Union Station master plan to prioritize transit over development
According to a recent update from metro, the transit officials will be prioritizing transit over development in Union Station's "master plan."
DOWNTOWN LOS ANGELES — Metro has released an update on the long-term plans for Union Station and has begun the process of prioritizing — putting transit function ahead of new developments.
According to the report from the Planning and Programming Committee, making Union Station an easy-to-maneuver, effective transportation hub will be the number one priority.
The report explains that the station, which was built in 1939, isn't equipped to handle the amount of traffic it receives — not to mention, the array of transit modes that use Union Station as a hub. So Metro officials are using this "master plan" to improve the transportation systems and map movement patterns to better accommodate current needs.
And plan for future growth of the station such as when a possible high-speed rail is built.
Metro's The Source reports that by 2020 an estimated 100,000 people will be using Union Station on a daily basis, travelling on systems including the Expo Line, the Gold Line Extension and the Regional Connector.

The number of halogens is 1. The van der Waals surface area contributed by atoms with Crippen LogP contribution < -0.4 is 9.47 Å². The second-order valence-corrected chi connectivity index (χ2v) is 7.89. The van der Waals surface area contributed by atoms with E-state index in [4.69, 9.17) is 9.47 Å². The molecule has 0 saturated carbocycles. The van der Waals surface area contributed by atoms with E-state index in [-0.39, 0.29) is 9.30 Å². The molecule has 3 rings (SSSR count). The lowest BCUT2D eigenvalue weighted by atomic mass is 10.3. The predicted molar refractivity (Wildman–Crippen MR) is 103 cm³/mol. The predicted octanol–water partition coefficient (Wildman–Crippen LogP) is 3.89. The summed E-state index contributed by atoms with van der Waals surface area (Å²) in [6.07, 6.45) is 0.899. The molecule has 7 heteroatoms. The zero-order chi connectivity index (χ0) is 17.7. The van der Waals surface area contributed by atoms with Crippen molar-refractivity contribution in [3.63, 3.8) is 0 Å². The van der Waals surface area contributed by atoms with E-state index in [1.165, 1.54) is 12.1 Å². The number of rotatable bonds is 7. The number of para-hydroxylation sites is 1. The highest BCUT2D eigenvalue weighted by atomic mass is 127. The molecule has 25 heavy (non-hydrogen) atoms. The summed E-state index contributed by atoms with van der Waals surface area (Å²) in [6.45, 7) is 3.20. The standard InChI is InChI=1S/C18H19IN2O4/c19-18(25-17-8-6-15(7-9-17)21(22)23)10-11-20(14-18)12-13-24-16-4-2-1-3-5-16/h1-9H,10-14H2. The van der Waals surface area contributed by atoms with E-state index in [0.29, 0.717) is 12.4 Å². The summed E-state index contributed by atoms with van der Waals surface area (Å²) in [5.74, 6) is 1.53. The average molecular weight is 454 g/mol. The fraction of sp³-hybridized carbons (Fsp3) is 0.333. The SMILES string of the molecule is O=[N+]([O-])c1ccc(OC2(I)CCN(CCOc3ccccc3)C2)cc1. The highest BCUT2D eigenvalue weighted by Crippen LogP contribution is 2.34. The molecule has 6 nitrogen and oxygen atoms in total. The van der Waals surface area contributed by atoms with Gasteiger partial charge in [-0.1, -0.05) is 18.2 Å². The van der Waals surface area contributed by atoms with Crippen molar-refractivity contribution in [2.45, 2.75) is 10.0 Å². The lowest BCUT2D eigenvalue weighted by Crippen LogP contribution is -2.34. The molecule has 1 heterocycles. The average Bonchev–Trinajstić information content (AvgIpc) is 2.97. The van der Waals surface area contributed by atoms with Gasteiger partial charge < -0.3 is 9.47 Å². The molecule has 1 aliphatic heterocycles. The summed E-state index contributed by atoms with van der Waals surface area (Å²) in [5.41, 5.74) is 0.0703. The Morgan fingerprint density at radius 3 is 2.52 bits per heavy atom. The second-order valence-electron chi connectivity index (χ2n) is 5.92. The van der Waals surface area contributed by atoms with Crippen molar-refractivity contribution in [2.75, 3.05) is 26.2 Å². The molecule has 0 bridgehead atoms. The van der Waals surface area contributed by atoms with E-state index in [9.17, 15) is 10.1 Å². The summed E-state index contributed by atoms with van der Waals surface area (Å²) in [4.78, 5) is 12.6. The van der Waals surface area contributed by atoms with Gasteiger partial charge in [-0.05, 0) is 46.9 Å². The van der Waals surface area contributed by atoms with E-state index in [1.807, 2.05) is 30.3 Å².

Prior plans for Union Station focused more on real estate development: a facet that officials say will take a backseat to public transit.
"We will plan for new development, public spaces and programming that will create an iconic destination, however we must be prepared to made trade-offs and compromises. For example, the Master Plan is likely to recommend less new development than had been considered by the previous owner in order to accommodate transit needs," said the report.
Metro purchased Union Station in 2011 for $75 million from Catellus Operating Limited Partnership. The sale included 38 acres of land and 5.9 million square-feet of entitlements.